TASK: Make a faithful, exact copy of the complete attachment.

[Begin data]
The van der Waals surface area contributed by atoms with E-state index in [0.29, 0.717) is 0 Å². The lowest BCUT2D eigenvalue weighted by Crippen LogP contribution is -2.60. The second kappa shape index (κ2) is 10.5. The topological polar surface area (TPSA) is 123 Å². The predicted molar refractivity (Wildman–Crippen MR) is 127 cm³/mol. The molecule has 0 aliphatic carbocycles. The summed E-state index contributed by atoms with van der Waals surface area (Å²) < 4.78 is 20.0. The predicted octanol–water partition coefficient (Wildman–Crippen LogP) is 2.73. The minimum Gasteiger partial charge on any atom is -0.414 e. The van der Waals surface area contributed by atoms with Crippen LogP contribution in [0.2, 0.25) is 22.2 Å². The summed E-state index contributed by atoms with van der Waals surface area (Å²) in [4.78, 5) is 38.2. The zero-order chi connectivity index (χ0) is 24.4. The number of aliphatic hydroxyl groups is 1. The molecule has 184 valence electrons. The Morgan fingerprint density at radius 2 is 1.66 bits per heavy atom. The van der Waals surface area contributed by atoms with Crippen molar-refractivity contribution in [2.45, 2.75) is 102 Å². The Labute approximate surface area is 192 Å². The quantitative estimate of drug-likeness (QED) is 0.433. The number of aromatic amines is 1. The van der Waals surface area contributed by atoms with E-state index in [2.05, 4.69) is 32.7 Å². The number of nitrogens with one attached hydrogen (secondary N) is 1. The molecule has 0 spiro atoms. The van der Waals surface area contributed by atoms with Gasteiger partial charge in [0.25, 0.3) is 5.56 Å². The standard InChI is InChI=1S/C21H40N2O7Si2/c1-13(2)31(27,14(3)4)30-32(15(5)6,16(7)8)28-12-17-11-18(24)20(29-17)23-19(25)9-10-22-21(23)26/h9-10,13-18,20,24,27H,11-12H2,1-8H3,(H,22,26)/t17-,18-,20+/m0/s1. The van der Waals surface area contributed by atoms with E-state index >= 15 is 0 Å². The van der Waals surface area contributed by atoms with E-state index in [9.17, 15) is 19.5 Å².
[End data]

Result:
The van der Waals surface area contributed by atoms with E-state index in [0.29, 0.717) is 0 Å². The lowest BCUT2D eigenvalue weighted by Crippen LogP contribution is -2.60. The second kappa shape index (κ2) is 10.5. The topological polar surface area (TPSA) is 123 Å². The predicted molar refractivity (Wildman–Crippen MR) is 127 cm³/mol. The molecule has 0 aliphatic carbocycles. The summed E-state index contributed by atoms with van der Waals surface area (Å²) < 4.78 is 20.0. The predicted octanol–water partition coefficient (Wildman–Crippen LogP) is 2.73. The minimum Gasteiger partial charge on any atom is -0.414 e. The van der Waals surface area contributed by atoms with Crippen LogP contribution in [0.2, 0.25) is 22.2 Å². The summed E-state index contributed by atoms with van der Waals surface area (Å²) in [4.78, 5) is 38.2. The zero-order chi connectivity index (χ0) is 24.4. The number of aliphatic hydroxyl groups is 1. The molecule has 184 valence electrons. The Morgan fingerprint density at radius 2 is 1.66 bits per heavy atom. The van der Waals surface area contributed by atoms with Crippen molar-refractivity contribution in [2.45, 2.75) is 102 Å². The Labute approximate surface area is 192 Å². The quantitative estimate of drug-likeness (QED) is 0.433. The number of aromatic amines is 1. The van der Waals surface area contributed by atoms with E-state index in [2.05, 4.69) is 32.7 Å². The number of nitrogens with one attached hydrogen (secondary N) is 1. The molecule has 0 spiro atoms. The van der Waals surface area contributed by atoms with Gasteiger partial charge in [0.25, 0.3) is 5.56 Å². The standard InChI is InChI=1S/C21H40N2O7Si2/c1-13(2)31(27,14(3)4)30-32(15(5)6,16(7)8)28-12-17-11-18(24)20(29-17)23-19(25)9-10-22-21(23)26/h9-10,13-18,20,24,27H,11-12H2,1-8H3,(H,22,26)/t17-,18-,20+/m0/s1. The van der Waals surface area contributed by atoms with E-state index >= 15 is 0 Å². The van der Waals surface area contributed by atoms with E-state index in [9.17, 15) is 19.5 Å².